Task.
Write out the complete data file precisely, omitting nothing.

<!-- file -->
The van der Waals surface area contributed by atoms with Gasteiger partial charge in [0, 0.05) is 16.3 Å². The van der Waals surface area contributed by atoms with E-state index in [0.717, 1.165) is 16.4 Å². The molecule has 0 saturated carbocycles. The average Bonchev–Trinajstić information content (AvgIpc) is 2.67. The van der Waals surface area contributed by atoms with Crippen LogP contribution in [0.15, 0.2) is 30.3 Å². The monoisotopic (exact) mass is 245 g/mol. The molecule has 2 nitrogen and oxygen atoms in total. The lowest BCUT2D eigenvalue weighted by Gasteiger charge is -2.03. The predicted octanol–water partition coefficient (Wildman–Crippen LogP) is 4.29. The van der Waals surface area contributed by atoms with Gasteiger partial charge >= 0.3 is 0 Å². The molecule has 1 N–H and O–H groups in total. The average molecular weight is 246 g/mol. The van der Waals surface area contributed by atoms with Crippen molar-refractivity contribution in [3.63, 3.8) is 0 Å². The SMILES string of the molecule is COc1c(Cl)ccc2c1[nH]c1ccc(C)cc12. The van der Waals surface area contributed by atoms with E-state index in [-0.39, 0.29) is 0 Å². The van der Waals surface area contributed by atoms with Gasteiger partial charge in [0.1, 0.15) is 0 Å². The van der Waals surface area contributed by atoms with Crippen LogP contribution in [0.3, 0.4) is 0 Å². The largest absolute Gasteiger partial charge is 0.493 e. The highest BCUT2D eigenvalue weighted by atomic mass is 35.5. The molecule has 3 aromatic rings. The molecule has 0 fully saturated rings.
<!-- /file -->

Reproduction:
The van der Waals surface area contributed by atoms with Gasteiger partial charge in [0, 0.05) is 16.3 Å². The van der Waals surface area contributed by atoms with E-state index in [0.717, 1.165) is 16.4 Å². The molecule has 0 saturated carbocycles. The average Bonchev–Trinajstić information content (AvgIpc) is 2.67. The van der Waals surface area contributed by atoms with Crippen LogP contribution in [0.15, 0.2) is 30.3 Å². The monoisotopic (exact) mass is 245 g/mol. The molecule has 2 nitrogen and oxygen atoms in total. The lowest BCUT2D eigenvalue weighted by Gasteiger charge is -2.03. The predicted octanol–water partition coefficient (Wildman–Crippen LogP) is 4.29. The van der Waals surface area contributed by atoms with Gasteiger partial charge >= 0.3 is 0 Å². The molecule has 1 N–H and O–H groups in total. The average molecular weight is 246 g/mol. The van der Waals surface area contributed by atoms with Crippen molar-refractivity contribution in [3.63, 3.8) is 0 Å². The SMILES string of the molecule is COc1c(Cl)ccc2c1[nH]c1ccc(C)cc12. The van der Waals surface area contributed by atoms with E-state index in [-0.39, 0.29) is 0 Å². The van der Waals surface area contributed by atoms with Gasteiger partial charge in [0.1, 0.15) is 0 Å². The van der Waals surface area contributed by atoms with Crippen LogP contribution in [0.3, 0.4) is 0 Å². The largest absolute Gasteiger partial charge is 0.493 e. The highest BCUT2D eigenvalue weighted by atomic mass is 35.5. The molecule has 3 aromatic rings. The molecule has 0 fully saturated rings.